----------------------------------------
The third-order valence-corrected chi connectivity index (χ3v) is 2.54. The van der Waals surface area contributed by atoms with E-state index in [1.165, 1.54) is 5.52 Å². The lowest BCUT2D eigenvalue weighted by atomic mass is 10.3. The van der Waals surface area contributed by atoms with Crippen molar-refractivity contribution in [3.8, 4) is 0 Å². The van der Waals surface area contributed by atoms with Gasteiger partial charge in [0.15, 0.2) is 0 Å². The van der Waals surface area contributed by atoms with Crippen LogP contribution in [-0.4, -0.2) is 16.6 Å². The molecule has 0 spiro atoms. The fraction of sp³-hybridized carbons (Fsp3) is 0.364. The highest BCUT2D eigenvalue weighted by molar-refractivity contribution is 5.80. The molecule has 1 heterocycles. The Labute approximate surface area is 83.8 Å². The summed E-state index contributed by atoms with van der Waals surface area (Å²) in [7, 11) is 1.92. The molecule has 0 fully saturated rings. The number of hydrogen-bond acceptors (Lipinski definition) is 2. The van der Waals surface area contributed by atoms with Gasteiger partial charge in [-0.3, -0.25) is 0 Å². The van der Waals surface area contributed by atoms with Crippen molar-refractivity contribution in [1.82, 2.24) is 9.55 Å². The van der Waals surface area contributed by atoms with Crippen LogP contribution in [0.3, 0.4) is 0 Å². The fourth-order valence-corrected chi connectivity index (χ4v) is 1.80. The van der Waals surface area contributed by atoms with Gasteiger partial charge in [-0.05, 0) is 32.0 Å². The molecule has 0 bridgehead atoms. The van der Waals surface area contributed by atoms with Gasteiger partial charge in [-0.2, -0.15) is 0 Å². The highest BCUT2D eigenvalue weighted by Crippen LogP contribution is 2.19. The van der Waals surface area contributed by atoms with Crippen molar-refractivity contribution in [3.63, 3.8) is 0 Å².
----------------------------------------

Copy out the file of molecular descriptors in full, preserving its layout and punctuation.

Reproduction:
The third-order valence-corrected chi connectivity index (χ3v) is 2.54. The van der Waals surface area contributed by atoms with E-state index in [1.165, 1.54) is 5.52 Å². The lowest BCUT2D eigenvalue weighted by atomic mass is 10.3. The van der Waals surface area contributed by atoms with Crippen molar-refractivity contribution in [3.8, 4) is 0 Å². The van der Waals surface area contributed by atoms with Gasteiger partial charge in [0.15, 0.2) is 0 Å². The van der Waals surface area contributed by atoms with Crippen LogP contribution in [-0.4, -0.2) is 16.6 Å². The molecule has 0 spiro atoms. The fraction of sp³-hybridized carbons (Fsp3) is 0.364. The highest BCUT2D eigenvalue weighted by molar-refractivity contribution is 5.80. The molecule has 1 heterocycles. The Labute approximate surface area is 83.8 Å². The summed E-state index contributed by atoms with van der Waals surface area (Å²) in [7, 11) is 1.92. The molecule has 0 fully saturated rings. The number of hydrogen-bond acceptors (Lipinski definition) is 2. The van der Waals surface area contributed by atoms with Gasteiger partial charge in [-0.3, -0.25) is 0 Å². The van der Waals surface area contributed by atoms with Crippen molar-refractivity contribution in [1.82, 2.24) is 9.55 Å². The van der Waals surface area contributed by atoms with Crippen LogP contribution in [0.3, 0.4) is 0 Å². The fourth-order valence-corrected chi connectivity index (χ4v) is 1.80. The van der Waals surface area contributed by atoms with Gasteiger partial charge in [-0.05, 0) is 32.0 Å². The molecule has 0 bridgehead atoms. The van der Waals surface area contributed by atoms with Gasteiger partial charge in [-0.2, -0.15) is 0 Å². The highest BCUT2D eigenvalue weighted by Crippen LogP contribution is 2.19. The van der Waals surface area contributed by atoms with Crippen molar-refractivity contribution in [3.63, 3.8) is 0 Å².